Had a lovely day today with my friends in the Quinary group. Thanks to Val for hosting the day in your beautiful home. All of the group’s new work is very exciting and will form into a fantastic exhibition.
Yesterday I went to the Matisse cut out exhibition at Tate Modern and it was a wonderful exhibition. It struck me how much of this work is textile like; the cut marks can be seen as evidence of the ‘hand’ in the making process. Two videos of him working showed how he held the coloured paper in his left hand in the air and cut with large tailor scissors with his right hand in a very free way. He often pinned the papers together so that he could move them around with tiny pins smaller than dressmaking pins. All these little elements for me related to the cutting and shaping that we do so much in our own work.
Many of the larger assembled pieces had a distinct link with the way that African American Quilts are put together and I was fascinated by the way that he had put these together using juxtapositions of scale and proportion – just like a ‘quilt’
Sometimes its as useful to walk away from the work and reflect on the impact that other elements of our lives have on the work. I love to read Buddhist poems and literature related – this poem is one of my favourites written by a Zen Buddhist (b.1758) Ryokan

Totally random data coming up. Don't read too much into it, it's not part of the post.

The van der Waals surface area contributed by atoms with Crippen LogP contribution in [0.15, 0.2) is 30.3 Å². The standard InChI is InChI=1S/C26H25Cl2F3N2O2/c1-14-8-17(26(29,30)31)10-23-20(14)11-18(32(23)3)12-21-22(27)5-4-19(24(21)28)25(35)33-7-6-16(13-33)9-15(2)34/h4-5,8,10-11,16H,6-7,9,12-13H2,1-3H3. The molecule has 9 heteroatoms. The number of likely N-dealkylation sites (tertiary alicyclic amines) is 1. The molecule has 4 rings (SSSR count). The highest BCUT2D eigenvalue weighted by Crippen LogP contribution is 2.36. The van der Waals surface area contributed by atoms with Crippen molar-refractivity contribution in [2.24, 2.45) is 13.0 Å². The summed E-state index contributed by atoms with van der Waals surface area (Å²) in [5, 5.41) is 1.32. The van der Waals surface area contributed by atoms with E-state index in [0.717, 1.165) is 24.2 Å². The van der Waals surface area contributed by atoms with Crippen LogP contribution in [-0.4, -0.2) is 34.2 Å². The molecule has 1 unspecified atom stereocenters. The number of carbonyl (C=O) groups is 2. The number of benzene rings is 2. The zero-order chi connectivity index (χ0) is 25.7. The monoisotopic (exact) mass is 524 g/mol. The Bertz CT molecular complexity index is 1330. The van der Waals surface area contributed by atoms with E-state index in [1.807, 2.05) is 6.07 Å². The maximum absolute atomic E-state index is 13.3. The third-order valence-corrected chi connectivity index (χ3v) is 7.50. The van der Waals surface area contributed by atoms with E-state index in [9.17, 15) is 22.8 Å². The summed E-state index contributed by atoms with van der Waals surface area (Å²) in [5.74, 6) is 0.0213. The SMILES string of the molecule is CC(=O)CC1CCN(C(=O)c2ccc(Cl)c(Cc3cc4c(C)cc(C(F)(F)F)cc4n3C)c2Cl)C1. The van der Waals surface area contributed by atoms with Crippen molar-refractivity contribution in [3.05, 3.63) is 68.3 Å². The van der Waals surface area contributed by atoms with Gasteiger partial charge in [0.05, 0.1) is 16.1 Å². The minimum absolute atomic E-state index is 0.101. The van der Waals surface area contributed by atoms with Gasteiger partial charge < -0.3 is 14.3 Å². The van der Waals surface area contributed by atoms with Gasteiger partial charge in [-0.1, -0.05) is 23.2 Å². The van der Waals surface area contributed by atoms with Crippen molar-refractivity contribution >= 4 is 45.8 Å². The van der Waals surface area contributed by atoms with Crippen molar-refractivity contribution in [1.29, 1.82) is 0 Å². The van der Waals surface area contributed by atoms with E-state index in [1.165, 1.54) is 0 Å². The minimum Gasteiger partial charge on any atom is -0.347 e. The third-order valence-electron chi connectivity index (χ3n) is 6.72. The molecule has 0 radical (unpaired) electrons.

To a Visitor
Listen to the cicadas in treetops near the waterfall;
See how last night’s rains have washed away all grime
Needless to say, my hut is as empty as can be,
But I can offer you a window full of the most intoxicating air !
It tells me that ‘ sometimes’ I have to stop and reflect on other things and look at the ‘intoxicating air’ of my life.
Whilst I was working on the sample below I realised that the union between thread and cloth is demonstrated through the individual natures of the elements and the coming together of both. The quite coarse linen is softened by the quality of the silky bamboo thread; difficult to work as the thread is shredded by the linen resisting the thread being pulled through the cloth. The warp and weft of the linen cloth make a large contribution to the visual outcome of the sample. The patterning forced to cross over the strength of the warp and weft. The bamboo thread is produced for weaving so gains its strength in the warp and weft alliance when woven. None of the often experienced meditative quality of stitching is experienced in this sample as there is often a ‘tug’ going on to manipulate the cloth and thread into the devised pattern.
A really aesthetically pleasing piece is achieved in this sample ( not always achieved) the colour of the natural linen and the whiter bamboo thread work together well.